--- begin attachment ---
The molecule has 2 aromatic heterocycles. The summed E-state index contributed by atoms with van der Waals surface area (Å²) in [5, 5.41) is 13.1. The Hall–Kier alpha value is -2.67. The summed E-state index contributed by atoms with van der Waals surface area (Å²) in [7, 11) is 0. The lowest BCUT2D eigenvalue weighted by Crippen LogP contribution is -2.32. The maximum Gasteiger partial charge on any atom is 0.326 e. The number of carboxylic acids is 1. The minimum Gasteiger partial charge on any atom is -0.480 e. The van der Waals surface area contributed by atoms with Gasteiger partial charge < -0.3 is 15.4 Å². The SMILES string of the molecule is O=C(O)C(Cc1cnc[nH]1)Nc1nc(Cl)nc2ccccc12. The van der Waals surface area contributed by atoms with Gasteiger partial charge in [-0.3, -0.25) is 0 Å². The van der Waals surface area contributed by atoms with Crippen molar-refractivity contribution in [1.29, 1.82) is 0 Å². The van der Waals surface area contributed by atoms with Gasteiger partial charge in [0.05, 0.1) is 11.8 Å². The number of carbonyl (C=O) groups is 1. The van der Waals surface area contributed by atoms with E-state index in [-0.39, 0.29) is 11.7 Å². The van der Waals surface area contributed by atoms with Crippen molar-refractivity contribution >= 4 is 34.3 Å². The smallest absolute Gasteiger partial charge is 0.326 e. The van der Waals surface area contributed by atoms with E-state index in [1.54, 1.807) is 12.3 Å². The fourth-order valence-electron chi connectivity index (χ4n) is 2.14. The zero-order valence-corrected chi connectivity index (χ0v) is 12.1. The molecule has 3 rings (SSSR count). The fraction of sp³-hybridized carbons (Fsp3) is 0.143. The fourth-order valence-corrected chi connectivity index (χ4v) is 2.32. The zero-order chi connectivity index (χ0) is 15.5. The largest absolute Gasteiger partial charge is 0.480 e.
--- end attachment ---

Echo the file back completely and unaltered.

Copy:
The molecule has 2 aromatic heterocycles. The summed E-state index contributed by atoms with van der Waals surface area (Å²) in [5, 5.41) is 13.1. The Hall–Kier alpha value is -2.67. The summed E-state index contributed by atoms with van der Waals surface area (Å²) in [7, 11) is 0. The lowest BCUT2D eigenvalue weighted by Crippen LogP contribution is -2.32. The maximum Gasteiger partial charge on any atom is 0.326 e. The number of carboxylic acids is 1. The minimum Gasteiger partial charge on any atom is -0.480 e. The van der Waals surface area contributed by atoms with Gasteiger partial charge < -0.3 is 15.4 Å². The SMILES string of the molecule is O=C(O)C(Cc1cnc[nH]1)Nc1nc(Cl)nc2ccccc12. The van der Waals surface area contributed by atoms with Gasteiger partial charge in [-0.3, -0.25) is 0 Å². The van der Waals surface area contributed by atoms with Crippen molar-refractivity contribution in [1.29, 1.82) is 0 Å². The van der Waals surface area contributed by atoms with Gasteiger partial charge in [0.05, 0.1) is 11.8 Å². The number of carbonyl (C=O) groups is 1. The van der Waals surface area contributed by atoms with E-state index in [-0.39, 0.29) is 11.7 Å². The van der Waals surface area contributed by atoms with Crippen molar-refractivity contribution >= 4 is 34.3 Å². The smallest absolute Gasteiger partial charge is 0.326 e. The van der Waals surface area contributed by atoms with E-state index in [1.54, 1.807) is 12.3 Å². The fourth-order valence-electron chi connectivity index (χ4n) is 2.14. The zero-order valence-corrected chi connectivity index (χ0v) is 12.1. The molecule has 3 rings (SSSR count). The fraction of sp³-hybridized carbons (Fsp3) is 0.143. The fourth-order valence-corrected chi connectivity index (χ4v) is 2.32. The zero-order chi connectivity index (χ0) is 15.5. The largest absolute Gasteiger partial charge is 0.480 e.